WINDHOEK: The National Union of Namibian Workers (NUNW) has called on the public to mobilise for a protest against the legal challenge on labour hire brought by the Namibia Employers’ Federation (NEF) and its affected members.
NUNW Secretary-General Evilastus Kaaronda on Wednesday accused the NEF of being opposed to the new regulation of labour hire after the organisation itself called for its regulation.
“All workers throughout the country must begin to mobilise themselves, and start preparing for a public protest against the legal challenge brought by the NEF and its affected members.
We must challenge the audacity of the NEF and its affected members, and remind them that they are the ones that called for the regulation of labour hire, and now that labour hire is regulated, they simply do not like the nature of the regulation,” he ranted during a media conference.
Kaaronda accused employers who are taking advantage of the current uproar created by the misinformation drive of the NEF to lay off workers, just to “teach Government and trade unions a lesson”.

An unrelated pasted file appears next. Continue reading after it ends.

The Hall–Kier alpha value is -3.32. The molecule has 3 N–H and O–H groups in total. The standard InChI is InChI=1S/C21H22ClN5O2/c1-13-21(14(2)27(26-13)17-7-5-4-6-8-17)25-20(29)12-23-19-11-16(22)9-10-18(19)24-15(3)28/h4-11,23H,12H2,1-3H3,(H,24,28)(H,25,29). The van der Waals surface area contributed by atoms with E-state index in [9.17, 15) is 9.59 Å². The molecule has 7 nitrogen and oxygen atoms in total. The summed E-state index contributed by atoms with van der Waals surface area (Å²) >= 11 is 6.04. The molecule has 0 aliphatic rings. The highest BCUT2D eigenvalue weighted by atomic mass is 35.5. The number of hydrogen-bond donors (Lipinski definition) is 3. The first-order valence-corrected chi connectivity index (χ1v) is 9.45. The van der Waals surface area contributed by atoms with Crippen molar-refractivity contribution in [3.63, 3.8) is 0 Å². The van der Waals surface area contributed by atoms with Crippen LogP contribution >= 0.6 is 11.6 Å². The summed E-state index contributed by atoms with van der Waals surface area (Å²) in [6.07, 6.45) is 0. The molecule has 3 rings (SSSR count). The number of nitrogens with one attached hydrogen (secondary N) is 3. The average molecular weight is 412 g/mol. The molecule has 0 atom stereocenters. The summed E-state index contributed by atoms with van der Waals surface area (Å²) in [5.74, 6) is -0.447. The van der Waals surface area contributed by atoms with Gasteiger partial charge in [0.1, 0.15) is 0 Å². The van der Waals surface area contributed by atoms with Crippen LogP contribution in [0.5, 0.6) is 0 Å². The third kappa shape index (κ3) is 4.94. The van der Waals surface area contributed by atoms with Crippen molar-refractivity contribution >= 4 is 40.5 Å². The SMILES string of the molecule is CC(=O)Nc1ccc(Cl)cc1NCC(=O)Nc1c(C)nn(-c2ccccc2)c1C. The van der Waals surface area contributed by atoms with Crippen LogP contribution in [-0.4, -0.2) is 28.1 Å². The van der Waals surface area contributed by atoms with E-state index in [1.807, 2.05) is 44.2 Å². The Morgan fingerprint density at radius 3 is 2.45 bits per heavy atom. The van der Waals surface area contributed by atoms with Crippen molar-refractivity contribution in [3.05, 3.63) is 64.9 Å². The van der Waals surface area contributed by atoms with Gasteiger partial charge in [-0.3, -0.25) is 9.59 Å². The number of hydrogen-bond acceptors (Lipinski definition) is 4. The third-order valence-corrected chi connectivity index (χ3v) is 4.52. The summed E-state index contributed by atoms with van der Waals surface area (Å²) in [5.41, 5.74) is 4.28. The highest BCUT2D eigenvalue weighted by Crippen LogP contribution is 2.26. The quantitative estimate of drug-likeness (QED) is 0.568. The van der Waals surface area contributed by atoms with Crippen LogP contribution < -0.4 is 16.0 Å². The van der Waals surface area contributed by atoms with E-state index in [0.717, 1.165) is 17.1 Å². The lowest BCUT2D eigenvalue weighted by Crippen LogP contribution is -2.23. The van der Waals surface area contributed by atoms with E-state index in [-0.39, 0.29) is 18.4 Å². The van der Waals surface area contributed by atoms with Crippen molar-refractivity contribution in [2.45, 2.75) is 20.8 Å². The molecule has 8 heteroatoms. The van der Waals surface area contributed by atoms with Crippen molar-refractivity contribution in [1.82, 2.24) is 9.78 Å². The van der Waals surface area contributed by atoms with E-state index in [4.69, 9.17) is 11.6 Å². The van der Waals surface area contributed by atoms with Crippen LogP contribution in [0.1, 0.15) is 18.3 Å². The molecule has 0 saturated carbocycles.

NUNW, therefore, called on the NEF to behave like responsible citizens, and channel their concerns through the appropriate structures.
Approached for comment, NEF Secretary-General Tim Parkhouse told Nampa on Wednesday that the NEF did not launch a challenge against the regulation of labour hire.
Africa Personnel Services (APS), a labour hire company and member of the NEF, last week made an eleventh-hour court bid to stop the implementation of the amended Labour Act.
Government and the NEF have been at loggerheads over amendments to the Labour Act that came into effect on 01 August 2012.
The new regulations stipulate that when a company uses a casual worker from a labour hire agency, that worker becomes an employee of the company.
As such, the worker enjoys the same rights as other employees of the company under the Labour Act, including protection against unfair dismissal, and the choice to belong to a trade union.
The Act further stipulates that the company has to hire the worker on the same terms and conditions as its other employees. It also introduces a presumption of indefinite employment for any worker, unless the company can justify a fixed-term contract.
On the Labour Act, Section 128, Kaaronda said it was thoroughly debated, and concerns from all stakeholders were factored into the legislation in a manner that balances what are otherwise conflicting interests of the social partners.
“The new definition and the presumption clause as to who is an employee is most welcome, as it now erases all ambiguities associated with the presence or infusion of labour hire in the employment relationships,” he said.
The NUNW also welcomed the presumption that an employee is hired for an indefinite duration if there is no rebuttal by way of justification by the employer as to the short-term nature of the contract.